Broncos Player Loses Suspension Appeal


     DENVER (CN) – Genos “D.J.” Williams, a starting linebacker for the Denver Broncos, must serve his six-game suspension after allegedly turning in “non-human” urine for a drug test, a federal judge ruled.



     U.S. District Judge Christine Arguello tossed Williams’ lawsuit against the National Football League, letting stand the decision of NFL senior advisor Harold Henderson.
     Williams and former Bronco Ryan McBean sued the NFL in March, appealing their six-game suspensions for allegedly submitting non-human urine specimens. McBean dropped out of the lawsuit in May, the Denver Post reported, in exchange for a three-game reduction in the suspension.
     But Williams must serve his full suspension, after Arguello declined to interfere with the NFL’s decision.
     Williams claimed that there was a period of several hours where his urine specimen was unaccounted for, that handlers had not sealed the specimen in his presence, as is required by NFL policy, and that someone forged his signature on documents verifying that he had witnessed the sample being sealed.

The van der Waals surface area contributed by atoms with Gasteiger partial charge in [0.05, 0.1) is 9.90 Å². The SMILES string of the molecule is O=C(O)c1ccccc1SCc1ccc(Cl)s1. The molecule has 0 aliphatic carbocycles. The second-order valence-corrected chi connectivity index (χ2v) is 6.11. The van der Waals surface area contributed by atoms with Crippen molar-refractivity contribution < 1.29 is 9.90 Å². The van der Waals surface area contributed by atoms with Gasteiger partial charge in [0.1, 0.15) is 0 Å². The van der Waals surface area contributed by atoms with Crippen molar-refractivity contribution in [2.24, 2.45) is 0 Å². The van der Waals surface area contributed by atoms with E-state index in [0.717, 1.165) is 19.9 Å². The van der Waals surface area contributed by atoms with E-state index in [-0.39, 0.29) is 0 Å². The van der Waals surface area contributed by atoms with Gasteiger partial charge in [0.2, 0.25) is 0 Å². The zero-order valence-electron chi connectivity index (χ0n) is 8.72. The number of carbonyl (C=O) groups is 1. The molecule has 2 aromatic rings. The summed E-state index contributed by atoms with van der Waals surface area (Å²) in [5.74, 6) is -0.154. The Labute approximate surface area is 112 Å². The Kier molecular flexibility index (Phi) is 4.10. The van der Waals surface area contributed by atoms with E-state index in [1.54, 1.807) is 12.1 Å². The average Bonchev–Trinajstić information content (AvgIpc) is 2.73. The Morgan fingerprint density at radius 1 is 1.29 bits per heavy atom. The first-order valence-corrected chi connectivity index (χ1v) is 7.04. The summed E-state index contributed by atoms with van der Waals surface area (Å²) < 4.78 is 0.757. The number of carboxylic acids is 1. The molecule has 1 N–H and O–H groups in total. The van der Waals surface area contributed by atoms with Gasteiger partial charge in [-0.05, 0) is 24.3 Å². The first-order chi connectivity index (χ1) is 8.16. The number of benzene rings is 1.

But the NFL said any errors in the paperwork were “either explainable or insignificant” and “established that the departure from its protocols did not materially affect the validity of the test,” Arguello wrote.
     The NFL showed that Williams had a “common scheme or plan to manipulate tests,” by showing that Williams submitted non-human urine on a subsequent test and that at a third collection, he “dropped an unidentified bottle or vial on the floor as he was filling the collection bottle.”
     And Williams’ claims that the arbitrator harmed him by waiting longer than the standard five-day period to hand down a decision fell flat, Arguello found.
     Williams claimed the arbitrator’s delay stopped him from serving his suspension during 2011.
     But Williams could have objected to the delay sooner than he did, Arguello found.
     “Such delay by plaintiff undercuts the credibility of his assertion that he would have preferred to serve his suspension in 2011, during the Broncos’ postseason games.” Arguello wrote.

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